Rich and solid, yet open, spacious, and transparent — nothing like the muddy, congested sound we heard all day
5 stars: it “doesn’t feel cobbled together and it serves up tremendous song after tremendous song.”
This Warner Bros. Green Label LP has MASTER TAPE sound on the first side and not far from it on the second! If you like your hard rock dirty and bluesy, you can’t do much better than this record. You’re going to freak out over the meaty guitars, the HUGE bass, and the live-in-the-studio vocals. We played a ton of copies and none of them could hold a candle to this one.
You won’t be a minute into this record before you’re blown away by all the ambience and echo. You can really hear the sound of the big room around these guys as they rock out. The vocals sound Right On The Money — smooth, but with all of the raspiness that Rod Stewart is famous for.
The drums are big and punchy and the guitars sound grungy and right.(more…)
A killer copy with a stunning Triple Plus (A+++) side two and an excellent Double Plus (A++) side one
Amazing live-in-the-studio sound that conveys completely the raw power of one of the hardest rockin’ bands of all time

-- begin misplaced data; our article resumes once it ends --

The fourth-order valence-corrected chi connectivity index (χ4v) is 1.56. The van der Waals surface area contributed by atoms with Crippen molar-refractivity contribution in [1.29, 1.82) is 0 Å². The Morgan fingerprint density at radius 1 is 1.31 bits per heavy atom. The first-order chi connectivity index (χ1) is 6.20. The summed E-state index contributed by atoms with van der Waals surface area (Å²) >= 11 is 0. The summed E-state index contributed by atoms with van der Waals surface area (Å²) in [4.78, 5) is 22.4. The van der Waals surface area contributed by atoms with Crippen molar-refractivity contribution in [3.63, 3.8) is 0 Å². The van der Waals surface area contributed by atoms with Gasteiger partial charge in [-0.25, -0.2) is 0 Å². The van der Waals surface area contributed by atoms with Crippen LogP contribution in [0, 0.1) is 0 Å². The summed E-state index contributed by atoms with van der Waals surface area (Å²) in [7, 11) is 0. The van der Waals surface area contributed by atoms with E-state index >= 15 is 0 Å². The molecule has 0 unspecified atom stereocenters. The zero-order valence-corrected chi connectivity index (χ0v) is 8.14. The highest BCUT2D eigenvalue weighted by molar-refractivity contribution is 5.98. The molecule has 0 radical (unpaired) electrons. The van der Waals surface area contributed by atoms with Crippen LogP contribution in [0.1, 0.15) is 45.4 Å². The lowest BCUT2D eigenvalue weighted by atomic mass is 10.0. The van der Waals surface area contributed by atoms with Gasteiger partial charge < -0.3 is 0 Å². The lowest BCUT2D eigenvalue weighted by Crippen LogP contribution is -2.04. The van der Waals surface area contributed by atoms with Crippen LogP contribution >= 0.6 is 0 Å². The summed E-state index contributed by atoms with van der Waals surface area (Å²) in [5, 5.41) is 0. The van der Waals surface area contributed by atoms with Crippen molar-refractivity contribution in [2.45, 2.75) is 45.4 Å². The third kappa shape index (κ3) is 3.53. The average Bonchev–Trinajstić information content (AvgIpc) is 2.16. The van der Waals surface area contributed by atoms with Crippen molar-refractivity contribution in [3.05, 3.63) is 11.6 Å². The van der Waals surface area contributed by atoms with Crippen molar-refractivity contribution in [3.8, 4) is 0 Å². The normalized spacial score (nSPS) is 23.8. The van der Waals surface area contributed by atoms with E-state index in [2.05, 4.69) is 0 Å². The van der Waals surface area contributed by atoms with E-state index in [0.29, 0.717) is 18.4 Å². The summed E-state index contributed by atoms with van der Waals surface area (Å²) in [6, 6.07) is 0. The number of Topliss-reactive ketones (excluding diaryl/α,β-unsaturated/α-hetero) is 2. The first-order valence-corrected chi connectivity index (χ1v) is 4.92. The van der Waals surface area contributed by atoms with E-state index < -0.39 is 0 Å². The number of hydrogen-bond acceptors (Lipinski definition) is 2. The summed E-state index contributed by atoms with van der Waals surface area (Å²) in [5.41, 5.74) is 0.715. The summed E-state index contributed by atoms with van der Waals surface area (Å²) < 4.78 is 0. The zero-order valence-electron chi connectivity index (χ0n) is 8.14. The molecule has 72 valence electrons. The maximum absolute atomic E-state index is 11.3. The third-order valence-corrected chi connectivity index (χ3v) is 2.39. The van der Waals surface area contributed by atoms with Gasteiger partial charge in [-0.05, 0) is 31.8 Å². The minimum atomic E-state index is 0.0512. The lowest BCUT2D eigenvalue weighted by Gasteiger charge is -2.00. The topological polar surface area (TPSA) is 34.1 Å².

5 stars in Allmusic and probably the Faces’ Best Album, for sound and music – Maybe I’m Amazed? Hell yeah!
“…a ferocious rock & roll band who, on their best day, could wrestle the title of greatest rock & roll band away from the Stones.”
We knew this album could sound good, but back in the day we sure didn’t know it could sound like this. The best pressings of this album have amazing live-in-the-studio sound that conveys completely the raw power of one of the hardest rockin’ bands of all time.(more…)
Stunning sound from start to finish with side two earning our top grade of Triple Plus (A+++) and side one earning a solid Double Plus (A++)
Big, rich, energetic, with tons of Analog Tubey Magic, this original Orange Label British pressing has exactly the sound you want
Oh Well, Parts One and Two, Black Magic Woman and Albatross are all KILLER here
Peter Green is hands down our favorite British Blues Guitarist of All Time – this record single-handedly will show you why
If you’re a fan of early Fleetwood Mac, this copy will blow you away. Like any good vintage British pressing, the sound is smooth, rich and full. This is ANALOG baby; they don’t make ’em like this anymore because they don’t know how to.(more…)
A killer vintage copy of this exceptionally well-recorded Stones album from ’69, with superb Double Plus (A++) sound from first note to last
Clear, rich and lively throughout – the Tubey Magic of the best pressings is what has them sounding the way they should
One of a select group of Rolling Stones Must Own records which we prize above all others – Sticky Fingers and Let It Bleed round out the trio